And actually, the 50m has a lot of depth to it. You need power, obviously, but what’s really important is skill—the skill to “use up” your sprint in the span of 50m, the skill to control it. I like the feeling of tension you get from knowing that missing even the tiniest little adjustments can mess up your race.
You’re training to win a gold medal in the Tokyo 2020 Paralympics. How are you thinking of spending your summer of 2018?
It all comes down to getting my times down for the start of the one race I’ll be competing in Tokyo. I think if I can just make that better, my times will get better too.
Two years seem like it goes by so fast in hindsight, but actually feels quite long [laughs]. I train in all kinds of ways, but they all do something to improve some aspect of my 50m race. As I train, I just want to learn to sense the little changes inside of myself, so I can get my “feel” and my physical condition to suit each of the races I’ll be competing in.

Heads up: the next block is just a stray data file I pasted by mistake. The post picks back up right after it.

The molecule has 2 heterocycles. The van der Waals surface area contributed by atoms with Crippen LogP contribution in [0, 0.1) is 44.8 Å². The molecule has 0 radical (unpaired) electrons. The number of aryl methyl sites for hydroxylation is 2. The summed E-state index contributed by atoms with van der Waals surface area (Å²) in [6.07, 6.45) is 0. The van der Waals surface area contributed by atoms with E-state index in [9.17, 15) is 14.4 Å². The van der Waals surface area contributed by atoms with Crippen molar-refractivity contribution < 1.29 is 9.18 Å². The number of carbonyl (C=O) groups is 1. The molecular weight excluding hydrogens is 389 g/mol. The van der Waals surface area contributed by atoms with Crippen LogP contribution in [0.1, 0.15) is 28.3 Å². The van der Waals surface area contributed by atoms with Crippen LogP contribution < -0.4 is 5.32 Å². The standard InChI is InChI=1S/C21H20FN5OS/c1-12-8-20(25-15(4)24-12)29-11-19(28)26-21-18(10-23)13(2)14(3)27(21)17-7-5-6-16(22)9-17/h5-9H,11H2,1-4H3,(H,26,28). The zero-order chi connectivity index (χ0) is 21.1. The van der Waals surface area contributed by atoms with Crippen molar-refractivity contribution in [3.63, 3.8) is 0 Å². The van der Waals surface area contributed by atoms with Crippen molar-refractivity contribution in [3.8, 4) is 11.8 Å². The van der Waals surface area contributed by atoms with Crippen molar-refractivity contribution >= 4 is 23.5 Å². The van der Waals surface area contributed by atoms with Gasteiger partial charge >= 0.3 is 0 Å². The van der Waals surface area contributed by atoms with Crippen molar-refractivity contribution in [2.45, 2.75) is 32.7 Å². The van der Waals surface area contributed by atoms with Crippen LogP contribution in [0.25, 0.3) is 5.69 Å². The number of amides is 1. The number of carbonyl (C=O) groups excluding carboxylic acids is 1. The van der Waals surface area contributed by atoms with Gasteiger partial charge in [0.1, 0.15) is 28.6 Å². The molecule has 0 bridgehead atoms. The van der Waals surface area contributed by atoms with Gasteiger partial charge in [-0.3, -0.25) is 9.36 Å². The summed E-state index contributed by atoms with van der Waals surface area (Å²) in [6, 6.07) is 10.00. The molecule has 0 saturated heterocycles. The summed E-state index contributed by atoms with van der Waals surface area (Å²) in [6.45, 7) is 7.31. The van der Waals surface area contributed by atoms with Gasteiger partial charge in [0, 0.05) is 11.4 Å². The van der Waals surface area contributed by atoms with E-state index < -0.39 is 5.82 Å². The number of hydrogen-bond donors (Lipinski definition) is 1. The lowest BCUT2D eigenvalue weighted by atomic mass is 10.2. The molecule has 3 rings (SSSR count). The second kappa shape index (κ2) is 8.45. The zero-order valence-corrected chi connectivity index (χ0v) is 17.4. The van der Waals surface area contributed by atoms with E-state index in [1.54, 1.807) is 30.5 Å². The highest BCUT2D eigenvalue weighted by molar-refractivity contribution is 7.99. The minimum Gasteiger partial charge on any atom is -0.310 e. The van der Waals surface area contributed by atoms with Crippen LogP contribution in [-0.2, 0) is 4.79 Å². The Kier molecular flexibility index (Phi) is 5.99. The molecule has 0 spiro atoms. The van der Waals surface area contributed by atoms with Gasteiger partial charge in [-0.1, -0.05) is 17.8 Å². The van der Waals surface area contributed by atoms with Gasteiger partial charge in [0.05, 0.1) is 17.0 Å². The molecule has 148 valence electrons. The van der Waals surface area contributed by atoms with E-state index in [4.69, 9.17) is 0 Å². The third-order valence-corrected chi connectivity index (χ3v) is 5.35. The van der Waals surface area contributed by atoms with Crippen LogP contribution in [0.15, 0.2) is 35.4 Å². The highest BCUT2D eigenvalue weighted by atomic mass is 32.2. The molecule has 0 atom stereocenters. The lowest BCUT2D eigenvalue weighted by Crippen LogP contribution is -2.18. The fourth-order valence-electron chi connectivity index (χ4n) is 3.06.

Born in Hyogo Prefecture in 1991. Part of the NTT DOCOMO team. Born with a congenital deficiency of his left forearm. He has an S9, SB8, and SM9 para swimming classification. Began swimming when he was three years old. By elementary and middle school he was performing at a level to match his able-bodied peers, and began aiming for the Olympics. As a thirteen-year old, he competed in the Athens 2004 Paralympics. He has now been in four consecutive Paralympics, having since competed in the Paralympics in Beijing, London, and Rio de Janeiro. In the Rio 2016 Paralympics, he won the bronze medal (S9 class) for the 50m freestyle event. His current goal is to compete in the 2020 Tokyo Paralympics—his fifth consecutive Paralympics—and win a gold medal.